Friday, November 1, 2013

This Month in Rochester History

November 1963 is remembered in Rochester history in much the same way that it is by people across the nation. Fifty years ago this month, Rochester residents were stunned and saddened by the assassination of President John F. Kennedy. Under a banner headline that read "Rochester Bows Head in Sorrow for Fallen President," the Rochester Clarion reported in part:
Suddenly, the streets were empty. It was an overcast, partially rainy early afternoon in Rochester when word was flashed by radio and television that President John F. Kennedy had been struck down by an assassin's bullet while riding down a Dallas street.
. . .
In the National Bank of Detroit office here, a radio was turned on. The customers and personnel froze as the death was announced and the National Anthem was played. Businesses suddenly found their stores almost empty.

The article went on to say that a variety of local events were cancelled or postponed over the weekend that followed the president's death. A turkey drawing by downtown merchants, a hootenanny at the high school, and the Illinois-Michigan State football game at East Lansing were among the activities that did not take place.  What did take place were special local church services on the day of the funeral.  The Clarion continued with its description of local observances:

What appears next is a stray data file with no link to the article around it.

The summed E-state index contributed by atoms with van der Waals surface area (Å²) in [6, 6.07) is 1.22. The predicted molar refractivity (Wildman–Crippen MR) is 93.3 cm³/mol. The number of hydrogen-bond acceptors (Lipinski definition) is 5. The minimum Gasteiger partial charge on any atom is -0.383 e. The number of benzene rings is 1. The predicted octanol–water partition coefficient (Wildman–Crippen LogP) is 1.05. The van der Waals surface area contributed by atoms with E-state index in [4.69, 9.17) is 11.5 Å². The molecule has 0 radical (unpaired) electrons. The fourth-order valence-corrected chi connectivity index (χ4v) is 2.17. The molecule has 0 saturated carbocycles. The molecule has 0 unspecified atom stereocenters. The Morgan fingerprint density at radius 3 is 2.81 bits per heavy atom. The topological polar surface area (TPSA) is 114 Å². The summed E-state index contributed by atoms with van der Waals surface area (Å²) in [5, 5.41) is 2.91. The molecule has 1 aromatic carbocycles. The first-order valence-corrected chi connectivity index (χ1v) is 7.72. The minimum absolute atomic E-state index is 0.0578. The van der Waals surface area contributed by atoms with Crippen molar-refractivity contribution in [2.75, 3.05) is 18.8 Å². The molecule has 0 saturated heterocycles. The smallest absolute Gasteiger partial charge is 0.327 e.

Schools were closed Monday. There was no mail delivery and all federal and local governmental offices closed their doors. A black drape hung over the front entrance of the Municipal Building. Monday night was the regular meeting of the Village Council. A proclamation by Council President was read and the meeting was quietly adjourned until Tuesday night.
. . .
It was a remarkable and most tragic weekend.

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